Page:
“I am an individual!” –

These four words resound in your head often and ring the loudest when clicking the ‘submit’ button on an order that breaks your company’s established purchasing procedure. It's likely that you identify as a rebel; a free-thinker unrestrained by the chains of Corporate Policy. You do what you want because you are Enlightened, unlike your colleagues. The rules don’t apply to you.

Except that they do, and the executives at your firm have different descriptors for you that don’t exactly align with the forward-thinking labels you have bestowed upon yourself.  To them, you’re a rogue, a maverick… and you’re costing them money.

So you’re probably here now because your name showed up on a list of “Non-Compliant Purchasers” in a memo that every C-level at your company was copied on. Presumably, you value having a job and an income, so you’ve begun to seek assistance in managing your urges to purchase whatever and however you want. But why not go one step further? Instead of falling in line and under the radar, become proactive in enforcing compliance not only in yourself, but in the other delinquents whose names were right next to yours on that report.

This is your opportunity to redeem yourself. With the help of this guide, the next list on which your name will appear will be the Top Performers list, guaranteed*.

Step 1: Identify Gaps in the Purchasing Process
In order to adequately address the problem, you have to take a step back and identify all points in the process that contribute to the compliance issues. We already know that conscious disregard for the rules in purchasing at the employee level is one problem, but for many other employees the issue may be ignorance rather than malice. Do they even know what or how they should be purchasing, and if not, why are they allowed to make these types of ad-hoc purchases? While your firm may have a general policy around purchasing, if it is not holistic nor robust then ultimately it will be difficult to enforce.

The company policy should be readily available to any employee with the ability to make business purchases and should not be difficult to obtain. It may even be in the employee handbook that you definitely read cover to cover.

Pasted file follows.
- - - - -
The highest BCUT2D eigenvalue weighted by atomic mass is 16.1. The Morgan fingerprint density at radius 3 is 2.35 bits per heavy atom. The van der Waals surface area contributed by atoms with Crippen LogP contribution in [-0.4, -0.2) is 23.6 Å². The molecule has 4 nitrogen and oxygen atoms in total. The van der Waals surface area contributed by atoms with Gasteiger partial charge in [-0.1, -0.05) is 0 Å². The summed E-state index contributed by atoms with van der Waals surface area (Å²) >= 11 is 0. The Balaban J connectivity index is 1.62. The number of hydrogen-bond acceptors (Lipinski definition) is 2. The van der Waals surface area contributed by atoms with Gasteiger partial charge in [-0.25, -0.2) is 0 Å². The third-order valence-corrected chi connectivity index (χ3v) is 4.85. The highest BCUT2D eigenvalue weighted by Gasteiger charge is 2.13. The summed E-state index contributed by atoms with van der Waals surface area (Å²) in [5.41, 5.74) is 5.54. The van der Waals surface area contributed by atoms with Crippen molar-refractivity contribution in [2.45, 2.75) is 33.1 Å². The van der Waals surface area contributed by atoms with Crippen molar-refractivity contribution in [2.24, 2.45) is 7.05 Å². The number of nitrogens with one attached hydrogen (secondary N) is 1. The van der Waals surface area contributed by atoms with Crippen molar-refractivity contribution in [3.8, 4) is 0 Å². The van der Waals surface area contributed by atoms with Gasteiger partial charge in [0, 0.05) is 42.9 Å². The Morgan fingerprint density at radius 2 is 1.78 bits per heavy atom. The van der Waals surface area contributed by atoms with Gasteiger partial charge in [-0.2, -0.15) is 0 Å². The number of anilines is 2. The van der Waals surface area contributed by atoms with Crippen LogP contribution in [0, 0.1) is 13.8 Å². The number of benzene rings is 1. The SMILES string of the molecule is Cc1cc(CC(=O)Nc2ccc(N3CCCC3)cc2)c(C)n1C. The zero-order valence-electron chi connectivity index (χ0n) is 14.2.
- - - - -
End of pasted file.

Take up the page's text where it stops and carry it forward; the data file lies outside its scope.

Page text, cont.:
Step 2: Obtain Spend Data and Supplier Contracts                                   
This step may be trickier for a lower level employee such as yourself, but it must be done. You’ll need to obtain the supplier contracts and the spend data associated with those categories in order to draft a better process and identify the gaps in spending. If you cannot break into your manager’s computer to pull the relevant data, an alternative and legal option would be to simply ask your manager for the data while informing them of your intended use.

Step 3: Develop a Better Process
Now you have all of the data you need to begin the real work. There are a few key things to keep in mind that will net a successful outcome when developing the new purchasing process:
  •  Draft a list that clearly outlines the approved suppliers, items and contract pricing for the purchasers to utilize. Use large, bold font to prevent confusion and capitalize all letters to optimize readability. I suggest the use of the Impact font face as it perfectly captures all of the above elements in the click of a button.
  • A resource should be assigned the role of Authorized Requisitioner by either department, category or location, depending on how your firm is structured. This individual will be responsible for the purchasing needs of their specified segment. Ideally, this person should be competent and rigid, yet also friendly and approachable, as to not deter employees from sharing needs simply out of fear.
  • The resource must produce a PO based on the items, which then must be approved by… somebody. You can suggest yourself for this role because of your insatiable thirst for power, but know that it will require work to validate the items on the PO against the corresponding contract. Keep in mind that you should approve a legitimate PO unless there is appropriate cause for rejection. Rejecting a PO because your horoscope predicted somebody would lie to you that day is barbaric and will ultimately reduce company morale if it becomes a frequent event.

The process will vary slightly depending on your company, but the principles are the same. While there is quite a bit more that goes into developing, refining, presenting and implementing a robust purchasing process, I simply cannot do all of your work for you. This is a self-help guide, after all.

Best of luck!


(*not guaranteed)
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Kristina Kaku

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